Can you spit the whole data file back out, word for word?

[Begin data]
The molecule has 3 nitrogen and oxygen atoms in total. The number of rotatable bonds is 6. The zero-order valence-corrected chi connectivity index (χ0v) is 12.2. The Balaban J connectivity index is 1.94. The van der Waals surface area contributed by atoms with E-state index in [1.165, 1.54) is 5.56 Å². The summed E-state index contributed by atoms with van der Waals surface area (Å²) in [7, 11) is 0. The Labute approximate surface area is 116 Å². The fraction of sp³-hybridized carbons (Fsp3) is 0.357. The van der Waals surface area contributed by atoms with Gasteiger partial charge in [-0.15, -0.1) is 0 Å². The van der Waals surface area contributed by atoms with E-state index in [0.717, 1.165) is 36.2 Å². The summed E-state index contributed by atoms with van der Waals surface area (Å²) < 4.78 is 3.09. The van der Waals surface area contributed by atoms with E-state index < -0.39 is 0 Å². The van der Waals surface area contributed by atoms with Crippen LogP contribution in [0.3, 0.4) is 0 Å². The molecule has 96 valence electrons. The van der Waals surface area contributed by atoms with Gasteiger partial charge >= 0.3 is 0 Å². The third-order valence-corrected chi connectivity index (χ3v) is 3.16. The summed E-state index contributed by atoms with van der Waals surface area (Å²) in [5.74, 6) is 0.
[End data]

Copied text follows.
The molecule has 3 nitrogen and oxygen atoms in total. The number of rotatable bonds is 6. The zero-order valence-corrected chi connectivity index (χ0v) is 12.2. The Balaban J connectivity index is 1.94. The van der Waals surface area contributed by atoms with E-state index in [1.165, 1.54) is 5.56 Å². The summed E-state index contributed by atoms with van der Waals surface area (Å²) in [7, 11) is 0. The Labute approximate surface area is 116 Å². The fraction of sp³-hybridized carbons (Fsp3) is 0.357. The van der Waals surface area contributed by atoms with Gasteiger partial charge in [-0.15, -0.1) is 0 Å². The van der Waals surface area contributed by atoms with E-state index in [0.717, 1.165) is 36.2 Å². The summed E-state index contributed by atoms with van der Waals surface area (Å²) < 4.78 is 3.09. The van der Waals surface area contributed by atoms with E-state index < -0.39 is 0 Å². The van der Waals surface area contributed by atoms with Crippen LogP contribution in [0.3, 0.4) is 0 Å². The molecule has 96 valence electrons. The van der Waals surface area contributed by atoms with Gasteiger partial charge >= 0.3 is 0 Å². The third-order valence-corrected chi connectivity index (χ3v) is 3.16. The summed E-state index contributed by atoms with van der Waals surface area (Å²) in [5.74, 6) is 0.